(Nov. 29, 2019) A second public hearing for standard sewer flow calculations was held last Tuesday by the Worcester County Commissioners, but ended with the proposal being sent back for another rewrite.
The two major issues the commissioners discussed during their session were the sewer flow chart and the reconsideration process for equivalent dwelling units (EDUs). The sewer flow chart details typical uses and the number of EDUs it would need, based on 40 years of county data and textbook information.
On Aug. 20, the commissioners asked county government’s water and sewer committee to add a reconsideration process to the standard calculations to ensure a fair process for commercial property owners. However, the sewer committee advised against that action because it could complicate allocation and finances for the county, sewer plant and the property owner.
The reconsideration process, as proposed, states that new non-residential water and sewer customers can request an audit of the property EDU allocation within three years from the date of issue. Only claims of 20 percent overuse, or two EDUs, will be accepted and requests are only in whole number of EDUs.
The application must include proof that the project is operating at no less than 95 percent of its occupancy limitations and daily sewer flow calculations for at least 180 consecutive days between May 15 and Sept. 15.
If the project is using less, the property owner would be entitled to a reduction and refund. If the project is using more, then the property owner would be required to immediately purchase the necessary additional EDUs, if available.
County Commissioner Jim Bunting was concerned that the reconsideration process did not include uses that are covered in the sewage chart, as well as the fact that the reconsideration would be at the back end of the process.
County attorney Maureen Howarth asked Bunting to clarify if he wanted to modify the section that addresses uses not in the flow table and delete the reconsideration process. If a project is not addressed in the flow table, staff from environmental programs, public works and the treasurer’s office will estimate the EDU requirement based on available data, neighboring jurisdictions, local experience and other reputable sources. The property owner will enter an allocation agreement with the county to monitor usage for 24 months after project completion.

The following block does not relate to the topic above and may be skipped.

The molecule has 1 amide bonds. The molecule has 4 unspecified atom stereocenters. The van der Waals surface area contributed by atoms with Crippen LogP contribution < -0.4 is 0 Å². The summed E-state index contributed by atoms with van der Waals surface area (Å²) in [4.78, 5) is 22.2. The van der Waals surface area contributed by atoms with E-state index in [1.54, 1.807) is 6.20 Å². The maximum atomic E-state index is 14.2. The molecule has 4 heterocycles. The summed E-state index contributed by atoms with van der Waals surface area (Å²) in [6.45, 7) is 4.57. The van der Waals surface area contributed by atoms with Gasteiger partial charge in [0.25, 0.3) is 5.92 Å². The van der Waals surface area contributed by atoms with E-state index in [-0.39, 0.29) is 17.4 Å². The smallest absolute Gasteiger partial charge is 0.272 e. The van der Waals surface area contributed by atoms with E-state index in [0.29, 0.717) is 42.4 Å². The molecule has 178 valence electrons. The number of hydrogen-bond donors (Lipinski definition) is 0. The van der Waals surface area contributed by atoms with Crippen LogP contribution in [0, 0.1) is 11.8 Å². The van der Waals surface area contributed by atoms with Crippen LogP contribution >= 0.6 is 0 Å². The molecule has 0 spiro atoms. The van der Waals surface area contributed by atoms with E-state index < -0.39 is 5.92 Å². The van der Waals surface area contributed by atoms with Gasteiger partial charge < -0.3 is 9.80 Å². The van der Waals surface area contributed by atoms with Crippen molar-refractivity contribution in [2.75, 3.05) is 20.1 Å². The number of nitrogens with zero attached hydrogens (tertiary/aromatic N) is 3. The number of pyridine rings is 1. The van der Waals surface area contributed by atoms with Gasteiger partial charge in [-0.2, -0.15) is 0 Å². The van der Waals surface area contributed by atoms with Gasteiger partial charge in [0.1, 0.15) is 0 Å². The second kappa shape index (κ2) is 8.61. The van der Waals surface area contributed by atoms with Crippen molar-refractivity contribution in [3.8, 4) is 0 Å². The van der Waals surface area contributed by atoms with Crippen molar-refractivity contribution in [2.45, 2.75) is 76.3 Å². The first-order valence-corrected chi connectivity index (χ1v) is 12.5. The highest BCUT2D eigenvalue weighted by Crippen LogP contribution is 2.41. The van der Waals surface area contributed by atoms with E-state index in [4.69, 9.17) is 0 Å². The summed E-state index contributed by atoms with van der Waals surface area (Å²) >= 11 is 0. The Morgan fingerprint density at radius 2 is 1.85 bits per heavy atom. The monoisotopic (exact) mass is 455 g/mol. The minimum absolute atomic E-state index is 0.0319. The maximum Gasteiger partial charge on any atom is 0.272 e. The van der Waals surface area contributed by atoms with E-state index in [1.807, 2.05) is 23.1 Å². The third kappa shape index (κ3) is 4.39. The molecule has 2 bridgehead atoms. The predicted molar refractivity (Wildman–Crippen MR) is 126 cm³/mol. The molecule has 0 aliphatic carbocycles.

“I’m not the expert,” Bunting. “I’m just saying that the term reconsideration process sounds like it’s something you do at the end and the county would be forced to buy back the excess the person or developer doesn’t need. I’m saying look at it up front, and if the developer has science that says he only needs this, we start with that and we look forward from there. If he uses less, that’s his problem because he’s the one that came to us with the number. If he uses more, he has to buy more or cut back on what he’s using.”
County Commissioner Chip Bertino expressed a worry about what happens when a new owner takes over a building. Ed Tudor, director of review and permitting, explained that when the building tenant changes, they do have to get a permit. However, if that person doesn’t tell the department that they are not using the same equipment and consequently has a more intense usage, the department would never know.
Bob Mitchell, director of environmental programs, presented the proposal and explained that most mechanical equipment is locked in and difficult to change, and that most equipment is moving toward water conservation.
During the public comment, attorney Mark Cropper explained that the reconsideration process should be examined by either the board of appeals, planning commission or county commissioners.
“If the developer disagrees with a decision of staff, there is somebody other than staff that reviews that decision,” Cropper said. “I’m not being critical of staff. Staff is fallible like anyone else.”
He did agree that the reconsideration process should be at the front end, as did Palmer Gillis, of the contracting firm Gillis Gilkerson. Gillis added that the reconsideration process should also be for uses that are addressed in the flow chart, since he believes that medical offices don’t use as much as the flow chart currently states.
County Commissioner Joseph Mitrecic then sparred with Mitchell over whether the county should buy back EDUs if a developer proves the use isn’t as much as required.
“If it’s less, then you’re still within the average flow,” said Mitchell, who believed that it wasn’t a problem if the project uses less than expected.
“If we’re going to go one way, we got to go the other,” said Mitrecic, who also pointed out that only looking at EDU increases would benefit the county, rather than reward the developer who is using water conserving equipment.
Diana Purnell, president of Worcester County Commissioners, expressed frustration that this issue has gone back and forth from the commissioners to the sewer committee for months.
“We have to come together on some kind of agreement,” Purnell said. “We just cannot keep sending it back and telling you guys that what you’re doing is not right, because that’s not fair either.”
To try to put an end to the months-long effort, Mitrecic moved to have an appeal process when the developer is assigned the number of EDUs. The developer can choose to go with the flow chart and not go through a reconsideration process, or to sign a flow agreement and take the risk that he or she could be required to buy more EDUs, but could also have the county buy back excess EDUs.
Bertino asked that the rewrite be brought back to the commissioners to ensure that what they requested is what the sewer committee writes.